Reviews

Fevers and Mirrors

Author: Patrick Rapa
05/25/2000 | Philadelphia City Paper | www.citypaper.net | Live Show Preview
Last year, Bright Eyes turned heads with the complex arrangements and buzzing acoustic guitars on Letting Off the Happiness. But fans and critics couldn't stop thinking about "Padraic, My Prince," the album's seemingly autobiographical account of a baby in a bathtub, a mother letting him drown.

It's easy to see why perfect strangers worry about Bright Eyes vocalist-guitarist Conor Oberst. The 20-year-old Omaha kid's lyrics are so dark, and delivered with such gritty detail, it's hard to separate the songwriter from the songs.

"Everyone wanted to know, 'did you have a brother that drowned in a bathtub?' blah, blah, blah." Oberst says, laughing at the mess his lyrics have been getting him into. While he's dealing with the post-Happiness buzz, his mom's been cool about the whole drowning baby thing. "She thinks it's funny…. She knows that some of what I do in making music is going to invade our privacy a little bit as a family."

Once the consummate bedroom rocker, Oberst brought together the current Bright Eyes lineup (he's been the only constant) to spend over a month in the studio on their new record, Fevers and Mirrors (Saddle Creek). The resulting 12 tracks are linked by their smartly subtle bits of lo-fi electronics and samples as well as by overriding images of fevers, pills, funerals. If some of the songs sound personal, it's because they are. Oberst has been dealing with clinical depression for years. "It's not really anything to be ashamed of," he explains. "So many people go through it. I just happen to sing about it."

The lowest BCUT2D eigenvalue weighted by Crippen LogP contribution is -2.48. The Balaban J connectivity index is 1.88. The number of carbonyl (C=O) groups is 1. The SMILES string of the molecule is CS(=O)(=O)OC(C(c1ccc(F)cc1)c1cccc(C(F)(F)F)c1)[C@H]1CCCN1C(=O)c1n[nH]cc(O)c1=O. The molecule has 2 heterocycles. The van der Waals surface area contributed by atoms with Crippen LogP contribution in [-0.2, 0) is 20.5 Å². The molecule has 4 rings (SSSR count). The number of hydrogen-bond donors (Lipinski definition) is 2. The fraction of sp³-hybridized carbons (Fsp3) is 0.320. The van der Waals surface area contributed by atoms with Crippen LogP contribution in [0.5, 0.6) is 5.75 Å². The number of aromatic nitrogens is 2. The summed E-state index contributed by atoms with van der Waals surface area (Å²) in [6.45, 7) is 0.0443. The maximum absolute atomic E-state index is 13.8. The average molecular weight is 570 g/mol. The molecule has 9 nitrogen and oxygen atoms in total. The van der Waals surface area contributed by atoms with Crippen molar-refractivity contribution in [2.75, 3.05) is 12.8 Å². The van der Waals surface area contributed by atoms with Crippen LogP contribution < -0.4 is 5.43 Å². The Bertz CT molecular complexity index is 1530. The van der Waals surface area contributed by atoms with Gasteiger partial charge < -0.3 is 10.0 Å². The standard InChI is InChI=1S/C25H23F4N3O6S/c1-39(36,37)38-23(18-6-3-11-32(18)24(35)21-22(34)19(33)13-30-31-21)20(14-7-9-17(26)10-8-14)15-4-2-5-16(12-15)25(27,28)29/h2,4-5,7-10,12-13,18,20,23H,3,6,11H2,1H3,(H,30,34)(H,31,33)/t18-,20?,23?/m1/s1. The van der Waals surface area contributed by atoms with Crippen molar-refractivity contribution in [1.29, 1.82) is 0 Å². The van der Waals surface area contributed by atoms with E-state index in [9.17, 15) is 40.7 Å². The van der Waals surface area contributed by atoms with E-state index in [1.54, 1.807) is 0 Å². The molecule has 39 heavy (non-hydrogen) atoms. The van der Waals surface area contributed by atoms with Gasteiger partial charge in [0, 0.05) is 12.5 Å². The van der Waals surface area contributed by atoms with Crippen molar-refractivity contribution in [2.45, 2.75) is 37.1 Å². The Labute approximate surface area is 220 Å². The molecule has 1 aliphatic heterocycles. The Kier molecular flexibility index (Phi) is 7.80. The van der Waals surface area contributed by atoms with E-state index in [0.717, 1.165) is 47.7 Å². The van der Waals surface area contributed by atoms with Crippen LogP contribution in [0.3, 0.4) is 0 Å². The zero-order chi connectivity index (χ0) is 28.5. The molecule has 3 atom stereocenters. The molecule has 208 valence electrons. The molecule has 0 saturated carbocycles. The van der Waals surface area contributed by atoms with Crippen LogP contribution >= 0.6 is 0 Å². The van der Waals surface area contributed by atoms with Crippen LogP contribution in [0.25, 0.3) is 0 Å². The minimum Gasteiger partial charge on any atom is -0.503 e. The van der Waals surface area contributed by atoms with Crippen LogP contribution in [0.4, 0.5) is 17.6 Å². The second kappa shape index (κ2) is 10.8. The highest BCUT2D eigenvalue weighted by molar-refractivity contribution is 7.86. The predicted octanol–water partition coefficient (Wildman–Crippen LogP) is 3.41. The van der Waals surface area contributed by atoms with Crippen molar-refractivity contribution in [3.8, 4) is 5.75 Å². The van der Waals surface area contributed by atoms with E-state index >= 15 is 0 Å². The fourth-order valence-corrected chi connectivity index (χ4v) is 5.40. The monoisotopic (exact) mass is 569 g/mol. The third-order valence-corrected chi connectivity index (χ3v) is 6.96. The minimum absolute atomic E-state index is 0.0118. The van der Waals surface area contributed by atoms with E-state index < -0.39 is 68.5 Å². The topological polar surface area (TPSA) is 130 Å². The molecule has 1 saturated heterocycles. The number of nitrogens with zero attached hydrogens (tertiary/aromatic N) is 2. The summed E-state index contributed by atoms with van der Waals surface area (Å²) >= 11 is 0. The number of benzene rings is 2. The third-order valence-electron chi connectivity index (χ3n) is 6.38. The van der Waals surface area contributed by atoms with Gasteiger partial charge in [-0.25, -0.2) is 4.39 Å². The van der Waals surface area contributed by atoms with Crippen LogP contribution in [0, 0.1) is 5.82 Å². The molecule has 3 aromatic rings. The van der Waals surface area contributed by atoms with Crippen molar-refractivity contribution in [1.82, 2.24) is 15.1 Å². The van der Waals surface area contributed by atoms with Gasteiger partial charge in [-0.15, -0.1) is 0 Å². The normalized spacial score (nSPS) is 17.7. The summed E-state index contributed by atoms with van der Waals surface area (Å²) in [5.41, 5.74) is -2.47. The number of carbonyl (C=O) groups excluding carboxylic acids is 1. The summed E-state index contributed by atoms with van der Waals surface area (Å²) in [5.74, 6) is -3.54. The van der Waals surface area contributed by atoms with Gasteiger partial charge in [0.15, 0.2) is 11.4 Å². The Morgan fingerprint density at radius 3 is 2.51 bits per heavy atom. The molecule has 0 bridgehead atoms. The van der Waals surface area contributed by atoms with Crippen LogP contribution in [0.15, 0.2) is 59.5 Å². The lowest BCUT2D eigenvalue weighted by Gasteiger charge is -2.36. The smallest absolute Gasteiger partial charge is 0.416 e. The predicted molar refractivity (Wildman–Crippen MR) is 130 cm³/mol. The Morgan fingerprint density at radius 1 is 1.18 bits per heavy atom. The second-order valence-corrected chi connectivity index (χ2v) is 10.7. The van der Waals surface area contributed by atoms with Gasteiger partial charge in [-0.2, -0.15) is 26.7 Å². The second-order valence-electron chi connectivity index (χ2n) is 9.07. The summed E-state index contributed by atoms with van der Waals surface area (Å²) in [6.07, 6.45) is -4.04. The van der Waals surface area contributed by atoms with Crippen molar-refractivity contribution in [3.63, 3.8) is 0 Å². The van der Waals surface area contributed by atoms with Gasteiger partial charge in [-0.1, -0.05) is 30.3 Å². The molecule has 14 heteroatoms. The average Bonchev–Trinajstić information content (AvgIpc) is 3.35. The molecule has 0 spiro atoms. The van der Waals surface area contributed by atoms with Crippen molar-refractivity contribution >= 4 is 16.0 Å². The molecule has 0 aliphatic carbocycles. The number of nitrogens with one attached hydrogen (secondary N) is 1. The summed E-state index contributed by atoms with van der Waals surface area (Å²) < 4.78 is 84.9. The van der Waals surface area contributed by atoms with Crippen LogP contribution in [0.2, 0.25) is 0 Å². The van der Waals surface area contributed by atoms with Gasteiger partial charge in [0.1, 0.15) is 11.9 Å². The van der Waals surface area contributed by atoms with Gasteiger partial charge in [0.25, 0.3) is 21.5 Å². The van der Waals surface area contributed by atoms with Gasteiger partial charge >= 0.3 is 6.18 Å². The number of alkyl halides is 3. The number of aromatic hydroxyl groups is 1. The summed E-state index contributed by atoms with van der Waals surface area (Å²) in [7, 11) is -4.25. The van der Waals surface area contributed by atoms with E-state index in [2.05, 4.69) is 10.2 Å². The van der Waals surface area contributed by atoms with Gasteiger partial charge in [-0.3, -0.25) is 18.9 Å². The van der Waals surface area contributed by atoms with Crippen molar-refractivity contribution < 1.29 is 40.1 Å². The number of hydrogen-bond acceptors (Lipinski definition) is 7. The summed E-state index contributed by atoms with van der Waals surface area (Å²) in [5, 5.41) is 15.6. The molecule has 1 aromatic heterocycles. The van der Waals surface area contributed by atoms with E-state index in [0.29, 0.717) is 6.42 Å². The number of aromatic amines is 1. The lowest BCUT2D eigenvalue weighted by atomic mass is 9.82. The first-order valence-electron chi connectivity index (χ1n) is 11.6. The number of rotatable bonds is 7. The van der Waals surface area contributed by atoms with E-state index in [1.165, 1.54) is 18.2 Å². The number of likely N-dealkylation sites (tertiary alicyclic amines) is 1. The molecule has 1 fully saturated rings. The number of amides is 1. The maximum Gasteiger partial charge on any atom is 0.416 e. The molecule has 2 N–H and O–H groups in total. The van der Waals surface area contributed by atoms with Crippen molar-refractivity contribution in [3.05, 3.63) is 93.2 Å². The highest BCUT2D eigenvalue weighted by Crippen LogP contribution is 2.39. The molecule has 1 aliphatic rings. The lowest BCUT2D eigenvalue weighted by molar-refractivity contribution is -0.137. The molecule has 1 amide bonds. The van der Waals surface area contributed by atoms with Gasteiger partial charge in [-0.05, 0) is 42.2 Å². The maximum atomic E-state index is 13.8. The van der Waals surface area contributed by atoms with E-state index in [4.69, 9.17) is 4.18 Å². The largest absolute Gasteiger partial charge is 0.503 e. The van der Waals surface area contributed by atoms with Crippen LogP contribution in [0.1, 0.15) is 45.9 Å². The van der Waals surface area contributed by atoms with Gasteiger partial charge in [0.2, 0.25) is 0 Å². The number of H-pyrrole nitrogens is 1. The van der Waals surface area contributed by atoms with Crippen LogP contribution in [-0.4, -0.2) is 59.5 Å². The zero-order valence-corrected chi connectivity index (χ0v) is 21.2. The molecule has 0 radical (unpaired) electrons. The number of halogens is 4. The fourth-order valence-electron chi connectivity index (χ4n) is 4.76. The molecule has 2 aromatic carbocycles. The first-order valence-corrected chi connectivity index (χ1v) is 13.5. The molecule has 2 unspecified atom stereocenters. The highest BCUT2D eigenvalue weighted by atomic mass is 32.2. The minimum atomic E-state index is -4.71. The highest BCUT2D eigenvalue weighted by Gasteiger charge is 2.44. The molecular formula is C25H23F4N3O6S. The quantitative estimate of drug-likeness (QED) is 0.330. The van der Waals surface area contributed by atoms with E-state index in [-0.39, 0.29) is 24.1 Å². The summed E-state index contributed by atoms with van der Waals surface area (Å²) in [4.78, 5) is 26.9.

Prolonged obsessing over Oberst's personal stake in his lyrics is not the point. He hopes the songs are universal enough to pull the listener in.

He'll be momentarily happy to know that Fevers is Bright Eyes' most engaging album yet. Dark wit and pounding rhythm ("The Calendar Hung Itself") are expertly followed by slow, graceful gravity ("Something Vague"). The screaming, damning "Haligh, Haligh, A Lie, Haligh" is an endearingly bitter, vaguely suicidal rant at an unfaithful lover: "You said you hated my suffering, and you understood, and you'd take care of me. Well, where are you now?"

It's heart-ripping stuff, but Oberst insists it's his friends' job, not yours, to worry about him. "I don't want it to be like a fuckin' pity game, you know, have people come into shows to see some weird, sad creature in the zoo or something."
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